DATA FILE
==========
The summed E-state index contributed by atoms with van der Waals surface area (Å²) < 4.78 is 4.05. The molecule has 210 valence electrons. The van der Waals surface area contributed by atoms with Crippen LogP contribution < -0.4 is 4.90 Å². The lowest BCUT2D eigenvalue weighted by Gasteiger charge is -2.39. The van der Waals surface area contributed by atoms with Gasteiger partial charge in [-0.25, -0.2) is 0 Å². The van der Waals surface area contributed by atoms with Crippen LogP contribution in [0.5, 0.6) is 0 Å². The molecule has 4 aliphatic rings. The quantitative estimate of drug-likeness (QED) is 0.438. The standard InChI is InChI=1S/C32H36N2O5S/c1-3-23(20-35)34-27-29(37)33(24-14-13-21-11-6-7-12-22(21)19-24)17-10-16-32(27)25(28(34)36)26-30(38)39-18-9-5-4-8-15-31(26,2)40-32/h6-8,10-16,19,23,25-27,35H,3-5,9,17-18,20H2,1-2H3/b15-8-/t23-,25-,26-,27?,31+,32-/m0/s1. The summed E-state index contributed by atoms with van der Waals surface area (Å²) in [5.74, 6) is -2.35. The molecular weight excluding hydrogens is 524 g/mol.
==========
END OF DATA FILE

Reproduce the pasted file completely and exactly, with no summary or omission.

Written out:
The summed E-state index contributed by atoms with van der Waals surface area (Å²) < 4.78 is 4.05. The molecule has 210 valence electrons. The van der Waals surface area contributed by atoms with Crippen LogP contribution < -0.4 is 4.90 Å². The lowest BCUT2D eigenvalue weighted by Gasteiger charge is -2.39. The van der Waals surface area contributed by atoms with Gasteiger partial charge in [-0.25, -0.2) is 0 Å². The van der Waals surface area contributed by atoms with Crippen LogP contribution in [0.5, 0.6) is 0 Å². The molecule has 4 aliphatic rings. The quantitative estimate of drug-likeness (QED) is 0.438. The standard InChI is InChI=1S/C32H36N2O5S/c1-3-23(20-35)34-27-29(37)33(24-14-13-21-11-6-7-12-22(21)19-24)17-10-16-32(27)25(28(34)36)26-30(38)39-18-9-5-4-8-15-31(26,2)40-32/h6-8,10-16,19,23,25-27,35H,3-5,9,17-18,20H2,1-2H3/b15-8-/t23-,25-,26-,27?,31+,32-/m0/s1. The summed E-state index contributed by atoms with van der Waals surface area (Å²) in [5.74, 6) is -2.35. The molecular weight excluding hydrogens is 524 g/mol.